Back in March 2017 the closure of Google MapMaker was on the horizon and the Local SEO community was figuring out what to do next to help their clients in the local space (and to clean up map spam.)

Google was pushing edits over to the Google Local Guide program and, once MapMaker shut down, the Local Guides program was going to be the place to make all of the normal edits and suggestions for GoogleMyBusiness listings.

(You can still get edits and support for Google Maps but it’s a more difficult process now.)

In 2017 I was also expanding my SEO skillset to a more focused learning on local SEO, so I wanted to level up quickly in the Google Local Guides program – as I believed that the extra trust in a higher Local Guide level would help me in the long run with edits and corrections to my own listings.

The Google Local Guide program at the time had up to 5 levels. Each level was obtained by earning points for making contributions including photos, reviews, and place edits.

I decided to create a workflow around place edits as that was the easiest to scale for me to earn points quickly.

Starting on March 15th, I set myself a goal of achieving Level 5 status by the end of the month. (At that time, Level 5 was the highest level.)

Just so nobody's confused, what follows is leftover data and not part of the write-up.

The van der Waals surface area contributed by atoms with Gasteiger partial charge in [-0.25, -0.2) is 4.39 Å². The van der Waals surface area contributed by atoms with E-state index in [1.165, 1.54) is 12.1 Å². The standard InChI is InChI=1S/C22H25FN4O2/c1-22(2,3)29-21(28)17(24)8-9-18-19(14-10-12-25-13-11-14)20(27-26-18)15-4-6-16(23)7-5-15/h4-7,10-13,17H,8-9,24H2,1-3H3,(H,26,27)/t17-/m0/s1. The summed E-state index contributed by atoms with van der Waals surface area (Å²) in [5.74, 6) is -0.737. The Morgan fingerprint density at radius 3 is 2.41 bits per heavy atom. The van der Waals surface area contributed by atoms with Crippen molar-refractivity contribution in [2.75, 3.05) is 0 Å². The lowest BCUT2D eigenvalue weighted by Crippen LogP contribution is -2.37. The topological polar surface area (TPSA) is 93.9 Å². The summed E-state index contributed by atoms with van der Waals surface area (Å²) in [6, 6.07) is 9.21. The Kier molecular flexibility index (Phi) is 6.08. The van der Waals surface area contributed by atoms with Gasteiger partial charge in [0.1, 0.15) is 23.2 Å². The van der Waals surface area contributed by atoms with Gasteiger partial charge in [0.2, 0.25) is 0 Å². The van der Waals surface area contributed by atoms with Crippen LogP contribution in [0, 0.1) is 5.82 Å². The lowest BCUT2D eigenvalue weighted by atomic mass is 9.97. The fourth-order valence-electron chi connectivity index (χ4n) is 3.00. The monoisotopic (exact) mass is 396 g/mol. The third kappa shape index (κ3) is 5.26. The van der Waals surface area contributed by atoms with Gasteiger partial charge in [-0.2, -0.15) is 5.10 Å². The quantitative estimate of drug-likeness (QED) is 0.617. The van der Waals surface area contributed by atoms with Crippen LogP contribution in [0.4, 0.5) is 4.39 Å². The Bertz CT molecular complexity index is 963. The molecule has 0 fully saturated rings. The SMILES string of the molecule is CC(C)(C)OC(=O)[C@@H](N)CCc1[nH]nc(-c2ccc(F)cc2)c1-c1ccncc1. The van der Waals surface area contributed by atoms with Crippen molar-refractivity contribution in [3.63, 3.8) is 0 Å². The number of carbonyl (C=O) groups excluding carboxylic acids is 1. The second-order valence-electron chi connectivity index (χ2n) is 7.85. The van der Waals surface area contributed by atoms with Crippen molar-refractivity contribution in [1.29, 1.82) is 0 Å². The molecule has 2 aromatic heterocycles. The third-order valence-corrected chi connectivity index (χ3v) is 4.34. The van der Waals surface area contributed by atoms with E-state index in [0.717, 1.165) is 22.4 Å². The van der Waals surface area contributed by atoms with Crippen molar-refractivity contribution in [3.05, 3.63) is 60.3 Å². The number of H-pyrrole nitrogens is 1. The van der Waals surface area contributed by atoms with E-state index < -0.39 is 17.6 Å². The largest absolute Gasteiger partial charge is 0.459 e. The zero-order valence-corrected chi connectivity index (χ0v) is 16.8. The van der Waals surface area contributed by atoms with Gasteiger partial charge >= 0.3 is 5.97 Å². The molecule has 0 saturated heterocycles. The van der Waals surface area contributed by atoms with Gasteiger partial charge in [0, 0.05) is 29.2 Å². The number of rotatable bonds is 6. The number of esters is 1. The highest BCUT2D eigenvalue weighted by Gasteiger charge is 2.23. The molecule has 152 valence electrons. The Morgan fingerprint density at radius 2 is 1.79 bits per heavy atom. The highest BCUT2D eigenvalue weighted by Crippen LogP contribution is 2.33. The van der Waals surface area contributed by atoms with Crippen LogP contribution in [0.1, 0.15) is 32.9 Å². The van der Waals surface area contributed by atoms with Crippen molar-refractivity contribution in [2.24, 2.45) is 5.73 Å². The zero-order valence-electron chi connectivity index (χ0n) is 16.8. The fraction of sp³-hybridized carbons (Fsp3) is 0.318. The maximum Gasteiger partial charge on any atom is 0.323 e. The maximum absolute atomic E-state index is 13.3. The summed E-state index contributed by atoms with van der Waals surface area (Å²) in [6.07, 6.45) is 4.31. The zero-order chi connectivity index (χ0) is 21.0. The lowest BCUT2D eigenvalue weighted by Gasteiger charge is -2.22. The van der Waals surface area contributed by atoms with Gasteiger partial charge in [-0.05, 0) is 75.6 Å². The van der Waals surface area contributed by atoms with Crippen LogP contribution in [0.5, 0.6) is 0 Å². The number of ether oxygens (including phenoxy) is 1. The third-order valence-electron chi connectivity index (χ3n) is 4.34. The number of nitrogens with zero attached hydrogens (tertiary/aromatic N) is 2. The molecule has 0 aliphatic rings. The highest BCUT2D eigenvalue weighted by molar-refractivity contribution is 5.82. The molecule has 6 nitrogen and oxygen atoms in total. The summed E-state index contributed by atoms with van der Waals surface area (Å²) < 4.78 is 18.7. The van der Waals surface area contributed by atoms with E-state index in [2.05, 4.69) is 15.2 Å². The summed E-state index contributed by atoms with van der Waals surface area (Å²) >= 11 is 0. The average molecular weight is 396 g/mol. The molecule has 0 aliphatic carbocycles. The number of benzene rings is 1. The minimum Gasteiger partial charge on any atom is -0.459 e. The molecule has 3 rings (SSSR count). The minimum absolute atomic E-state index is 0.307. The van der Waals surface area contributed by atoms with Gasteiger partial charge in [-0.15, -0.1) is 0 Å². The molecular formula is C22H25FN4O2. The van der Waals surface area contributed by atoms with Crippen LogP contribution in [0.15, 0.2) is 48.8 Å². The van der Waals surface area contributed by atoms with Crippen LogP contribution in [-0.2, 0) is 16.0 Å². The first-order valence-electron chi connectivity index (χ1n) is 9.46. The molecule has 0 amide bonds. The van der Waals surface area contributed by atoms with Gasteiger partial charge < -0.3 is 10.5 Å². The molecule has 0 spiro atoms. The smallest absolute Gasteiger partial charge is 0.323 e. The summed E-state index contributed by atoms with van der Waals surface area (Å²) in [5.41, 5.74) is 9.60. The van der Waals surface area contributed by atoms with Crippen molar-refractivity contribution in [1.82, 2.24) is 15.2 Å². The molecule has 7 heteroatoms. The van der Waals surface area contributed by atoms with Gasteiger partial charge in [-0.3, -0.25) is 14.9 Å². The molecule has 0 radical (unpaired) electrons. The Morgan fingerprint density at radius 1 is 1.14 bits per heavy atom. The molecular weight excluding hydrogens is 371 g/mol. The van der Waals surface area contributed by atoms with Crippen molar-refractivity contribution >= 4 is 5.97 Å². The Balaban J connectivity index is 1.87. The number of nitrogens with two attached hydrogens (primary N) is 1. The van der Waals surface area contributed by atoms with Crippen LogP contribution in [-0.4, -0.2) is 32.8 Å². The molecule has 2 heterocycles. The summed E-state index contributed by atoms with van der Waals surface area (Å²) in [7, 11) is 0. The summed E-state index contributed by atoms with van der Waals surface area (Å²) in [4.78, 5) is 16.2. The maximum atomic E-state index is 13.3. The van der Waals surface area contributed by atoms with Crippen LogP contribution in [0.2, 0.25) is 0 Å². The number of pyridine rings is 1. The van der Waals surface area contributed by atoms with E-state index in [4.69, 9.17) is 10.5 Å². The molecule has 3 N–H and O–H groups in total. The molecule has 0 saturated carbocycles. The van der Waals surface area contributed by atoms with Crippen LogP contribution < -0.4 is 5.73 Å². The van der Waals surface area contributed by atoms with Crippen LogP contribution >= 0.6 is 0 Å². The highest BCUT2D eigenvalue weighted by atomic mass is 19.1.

Level 3: 50 points
Level 4: 200 points
Level 5: 500 points

Current status: 51 points.
Points needed: 510
Gap: 459

Timeframe: 11 days
Needed actions: 50 location edits per day to achieve goal.

I targeted a few large chains which looked like they were regularly breaking Google business naming requirements with extra keywords which were not part of their actual business names.

From Google’s documentation: “Your name should reflect your business’ real-world name, as used consistently on your storefront, website, stationery, and as known to customers. Accurately representing your business name helps customers find your business online.”

One chain had added cross-streets to a large number of their locations – (I’m removing the actual business names from this post.)

Good: [Chain Name]
Bad: [Chain Name] at 11th and 49th 

With those businesses, I found several hundred listings in one chain which I could edit. I also found examples in the brands that were given as explicit examples in Google’s documentation. (Some were finding Subway locations that had an ALL CAPS business name, or the registered trademark symbol.)

In all cases, I made edits which were explicitly part of Google’s guidelines and recommendations. I did this so that they would hold up to manual review and get approved. (Since you don’t earn points for edits which are not approved.)

How did the editing go? Here’s my log:

3/15: Submitted mapmaker and google maps edits.
Question: Do mapmaker edits count??
3/15 – MapMaker: 75 edits (I think these eventually counted, but not as quickly as GMB edits on Google Maps.)
3/15 – Maps: 118 edits (341 remaining)

3/16 – Maps: 46 edits (296 remaining)
[Once these go in I should be a Level 4 Guide]

3/17 – 20 edits (When I logged in, I had 141 edits approved. 77 total points showing)